On August 30, 1983, the space shuttle Challenger blasted off on its third mission to space. The shuttle carried special cargo – commemorative covers bearing the new Express Mail Next Day Service stamp.
The mission, STS-8, was the eighth for the space shuttle program and third for the Challenger. It was originally supposed to launch in July, but was pushed back repeatedly, ultimately launching on August 30. It was the first time a space shuttle took off and landed at night. Guion Bluford Jr., a mission specialist on board, was the first African American in space.
The mission included several goals, including the release of an Indian communications and weather satellite and a variety of scientific experiments. Among the items on board the shuttle were 260,000 covers bearing the new $9.35 Express Mail Next Day Service stamps.
The USPS had offered Express Mail service since the 1970s and introduced next day service in 1978. It was available in more than 3,500 post offices around the country. Small packages weighing less than two pounds were delivered overnight using scheduled airline flights. By 1983, it had reached the number-three spot in air cargo, behind Federal Express but in front of United Parcel Service.
The USPS decided to issue a special stamp for this service to meet escalating demands for overnight letter service, which experts believed was caused by a lack of consumer confidence in first-class mail. The stamp was an improvement on the original service. It could be purchased at any post office and dropped in letterboxes or picked up by mail carriers, making the service accessible to tens of thousands of sites, rather than just the original 3,500.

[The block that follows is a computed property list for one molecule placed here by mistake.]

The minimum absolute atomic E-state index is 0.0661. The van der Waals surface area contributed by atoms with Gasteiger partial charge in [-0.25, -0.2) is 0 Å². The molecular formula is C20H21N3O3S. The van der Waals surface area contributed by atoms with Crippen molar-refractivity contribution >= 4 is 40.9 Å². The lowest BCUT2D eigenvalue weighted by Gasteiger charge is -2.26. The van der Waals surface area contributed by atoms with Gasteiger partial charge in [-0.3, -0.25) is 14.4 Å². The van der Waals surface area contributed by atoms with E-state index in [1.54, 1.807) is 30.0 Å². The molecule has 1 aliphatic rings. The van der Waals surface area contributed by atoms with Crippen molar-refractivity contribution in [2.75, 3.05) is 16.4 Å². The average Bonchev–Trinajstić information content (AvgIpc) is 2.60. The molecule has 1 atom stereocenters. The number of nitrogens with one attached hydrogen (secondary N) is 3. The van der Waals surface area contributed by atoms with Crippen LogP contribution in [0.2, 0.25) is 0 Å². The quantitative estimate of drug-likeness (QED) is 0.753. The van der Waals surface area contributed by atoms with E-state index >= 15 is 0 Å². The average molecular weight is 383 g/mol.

The Express Mail Next Day stamp was designed by the Postal Service’s advertising agency, Young and Rubicam. They had used the image of an eagle flying in front of the moon for the ad campaign for the Express Mail service. As well as being the national bird of the US, the eagle is a symbol of reliability. The image of the moon used on the stamp was from a photo taken by NASA in 1972. Many consider this stamp one of the most beautiful in modern times.
To increase awareness of the stamp and the overnight service, arrangements were made to fly specially designed covers bearing this stamp on the Challenger. The stamp was issued on August 12, 1983, the scheduled launch day of the space shuttle. The flight was delayed because of technical difficulties, and finally took off on August 30, with the prepared covers securely packed and pressurized in the cargo bay.
The Challenger returned to Earth on September 5, and postal inspectors supervised the unloading of the flown covers. The covers were not damaged despite having flown over 2.5 million miles. The covers had three cancels – a postmark from Kennedy Space Center on August 14, a postmark from the shuttle’s launch on August 30, and a postmark from the shuttle’s return to Earth on September 5 at Edwards Air Force Base, California.
Originally, the stamps were to be sold in booklet panes of three. Each stamp satisfied the rate to mail one small package of up to two pounds. In October 1983, the USPS announced that the stamps could be sold singly for those people who wanted to send one package and did not have a use for the other two stamps. The Postal Service later made the Eagle Express Mail stamp valid for all mail services, making it the costliest postage stamp in US history.